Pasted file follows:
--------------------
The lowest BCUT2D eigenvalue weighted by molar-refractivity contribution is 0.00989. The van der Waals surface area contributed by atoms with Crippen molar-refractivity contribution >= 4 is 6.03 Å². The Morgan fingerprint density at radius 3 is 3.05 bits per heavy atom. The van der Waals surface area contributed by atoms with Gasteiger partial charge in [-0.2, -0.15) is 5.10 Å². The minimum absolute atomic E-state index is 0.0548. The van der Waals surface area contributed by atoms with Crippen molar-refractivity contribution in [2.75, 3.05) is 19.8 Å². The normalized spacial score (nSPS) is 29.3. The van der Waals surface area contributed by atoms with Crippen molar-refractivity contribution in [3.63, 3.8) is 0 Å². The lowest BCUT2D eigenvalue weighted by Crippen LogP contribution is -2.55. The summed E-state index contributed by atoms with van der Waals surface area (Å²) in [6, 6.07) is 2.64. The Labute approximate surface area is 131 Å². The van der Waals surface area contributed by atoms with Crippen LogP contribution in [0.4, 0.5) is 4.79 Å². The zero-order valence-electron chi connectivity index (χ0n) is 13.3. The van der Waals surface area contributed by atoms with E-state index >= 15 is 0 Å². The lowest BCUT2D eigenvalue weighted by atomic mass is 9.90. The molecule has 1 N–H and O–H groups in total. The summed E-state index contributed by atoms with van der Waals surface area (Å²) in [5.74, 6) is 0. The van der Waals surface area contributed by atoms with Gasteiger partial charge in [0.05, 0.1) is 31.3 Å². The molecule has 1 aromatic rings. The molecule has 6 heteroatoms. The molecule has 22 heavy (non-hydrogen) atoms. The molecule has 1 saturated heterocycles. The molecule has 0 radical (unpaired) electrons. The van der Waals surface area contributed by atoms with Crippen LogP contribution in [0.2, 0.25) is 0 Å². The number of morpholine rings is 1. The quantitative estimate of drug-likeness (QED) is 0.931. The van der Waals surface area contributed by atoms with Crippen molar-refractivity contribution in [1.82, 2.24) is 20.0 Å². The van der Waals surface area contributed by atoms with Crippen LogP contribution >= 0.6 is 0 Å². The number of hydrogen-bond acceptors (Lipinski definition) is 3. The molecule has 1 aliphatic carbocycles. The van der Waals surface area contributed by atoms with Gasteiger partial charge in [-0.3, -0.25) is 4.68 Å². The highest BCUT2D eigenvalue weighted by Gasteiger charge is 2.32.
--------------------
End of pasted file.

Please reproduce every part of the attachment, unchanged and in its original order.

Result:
The lowest BCUT2D eigenvalue weighted by molar-refractivity contribution is 0.00989. The van der Waals surface area contributed by atoms with Crippen molar-refractivity contribution >= 4 is 6.03 Å². The Morgan fingerprint density at radius 3 is 3.05 bits per heavy atom. The van der Waals surface area contributed by atoms with Gasteiger partial charge in [-0.2, -0.15) is 5.10 Å². The minimum absolute atomic E-state index is 0.0548. The van der Waals surface area contributed by atoms with Crippen molar-refractivity contribution in [2.75, 3.05) is 19.8 Å². The normalized spacial score (nSPS) is 29.3. The van der Waals surface area contributed by atoms with Crippen molar-refractivity contribution in [3.63, 3.8) is 0 Å². The lowest BCUT2D eigenvalue weighted by Crippen LogP contribution is -2.55. The summed E-state index contributed by atoms with van der Waals surface area (Å²) in [6, 6.07) is 2.64. The Labute approximate surface area is 131 Å². The van der Waals surface area contributed by atoms with Crippen LogP contribution in [0.4, 0.5) is 4.79 Å². The zero-order valence-electron chi connectivity index (χ0n) is 13.3. The van der Waals surface area contributed by atoms with E-state index >= 15 is 0 Å². The lowest BCUT2D eigenvalue weighted by atomic mass is 9.90. The molecule has 1 N–H and O–H groups in total. The summed E-state index contributed by atoms with van der Waals surface area (Å²) in [5.74, 6) is 0. The van der Waals surface area contributed by atoms with Gasteiger partial charge in [0.05, 0.1) is 31.3 Å². The molecule has 1 aromatic rings. The molecule has 6 heteroatoms. The molecule has 22 heavy (non-hydrogen) atoms. The molecule has 1 saturated heterocycles. The molecule has 0 radical (unpaired) electrons. The van der Waals surface area contributed by atoms with Crippen LogP contribution in [0.2, 0.25) is 0 Å². The number of morpholine rings is 1. The quantitative estimate of drug-likeness (QED) is 0.931. The van der Waals surface area contributed by atoms with Crippen molar-refractivity contribution in [1.82, 2.24) is 20.0 Å². The van der Waals surface area contributed by atoms with Crippen LogP contribution >= 0.6 is 0 Å². The number of hydrogen-bond acceptors (Lipinski definition) is 3. The molecule has 1 aliphatic carbocycles. The van der Waals surface area contributed by atoms with Gasteiger partial charge in [-0.3, -0.25) is 4.68 Å². The highest BCUT2D eigenvalue weighted by Gasteiger charge is 2.32.